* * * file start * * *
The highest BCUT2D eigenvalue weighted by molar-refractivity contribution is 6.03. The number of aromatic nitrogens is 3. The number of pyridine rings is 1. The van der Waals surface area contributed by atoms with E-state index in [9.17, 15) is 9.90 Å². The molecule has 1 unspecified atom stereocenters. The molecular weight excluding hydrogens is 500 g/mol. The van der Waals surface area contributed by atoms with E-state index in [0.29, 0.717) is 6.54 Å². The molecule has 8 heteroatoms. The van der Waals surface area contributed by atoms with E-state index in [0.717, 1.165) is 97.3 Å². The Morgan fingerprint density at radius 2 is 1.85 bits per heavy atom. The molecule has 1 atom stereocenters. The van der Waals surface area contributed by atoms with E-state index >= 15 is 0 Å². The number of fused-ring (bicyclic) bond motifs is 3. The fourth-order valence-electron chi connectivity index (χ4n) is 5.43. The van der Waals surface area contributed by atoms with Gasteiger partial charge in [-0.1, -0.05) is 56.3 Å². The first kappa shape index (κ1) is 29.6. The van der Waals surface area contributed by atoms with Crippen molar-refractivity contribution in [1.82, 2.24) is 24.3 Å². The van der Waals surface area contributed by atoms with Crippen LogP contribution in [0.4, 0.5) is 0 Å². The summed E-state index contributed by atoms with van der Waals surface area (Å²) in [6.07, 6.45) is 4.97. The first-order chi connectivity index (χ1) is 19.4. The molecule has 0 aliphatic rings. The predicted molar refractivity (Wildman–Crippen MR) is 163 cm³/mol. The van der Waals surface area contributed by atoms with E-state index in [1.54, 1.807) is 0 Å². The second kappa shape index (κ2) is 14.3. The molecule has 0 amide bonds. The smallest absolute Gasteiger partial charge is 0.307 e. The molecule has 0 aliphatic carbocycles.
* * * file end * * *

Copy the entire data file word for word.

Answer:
The highest BCUT2D eigenvalue weighted by molar-refractivity contribution is 6.03. The number of aromatic nitrogens is 3. The number of pyridine rings is 1. The van der Waals surface area contributed by atoms with E-state index in [9.17, 15) is 9.90 Å². The molecule has 1 unspecified atom stereocenters. The molecular weight excluding hydrogens is 500 g/mol. The van der Waals surface area contributed by atoms with E-state index in [0.29, 0.717) is 6.54 Å². The molecule has 8 heteroatoms. The van der Waals surface area contributed by atoms with E-state index in [0.717, 1.165) is 97.3 Å². The Morgan fingerprint density at radius 2 is 1.85 bits per heavy atom. The molecule has 1 atom stereocenters. The van der Waals surface area contributed by atoms with E-state index >= 15 is 0 Å². The number of fused-ring (bicyclic) bond motifs is 3. The fourth-order valence-electron chi connectivity index (χ4n) is 5.43. The van der Waals surface area contributed by atoms with Gasteiger partial charge in [-0.1, -0.05) is 56.3 Å². The first kappa shape index (κ1) is 29.6. The van der Waals surface area contributed by atoms with Crippen molar-refractivity contribution in [1.82, 2.24) is 24.3 Å². The van der Waals surface area contributed by atoms with Crippen LogP contribution in [0.4, 0.5) is 0 Å². The summed E-state index contributed by atoms with van der Waals surface area (Å²) in [6.07, 6.45) is 4.97. The first-order chi connectivity index (χ1) is 19.4. The molecule has 0 aliphatic rings. The predicted molar refractivity (Wildman–Crippen MR) is 163 cm³/mol. The van der Waals surface area contributed by atoms with E-state index in [1.54, 1.807) is 0 Å². The second kappa shape index (κ2) is 14.3. The molecule has 0 amide bonds. The smallest absolute Gasteiger partial charge is 0.307 e. The molecule has 0 aliphatic carbocycles.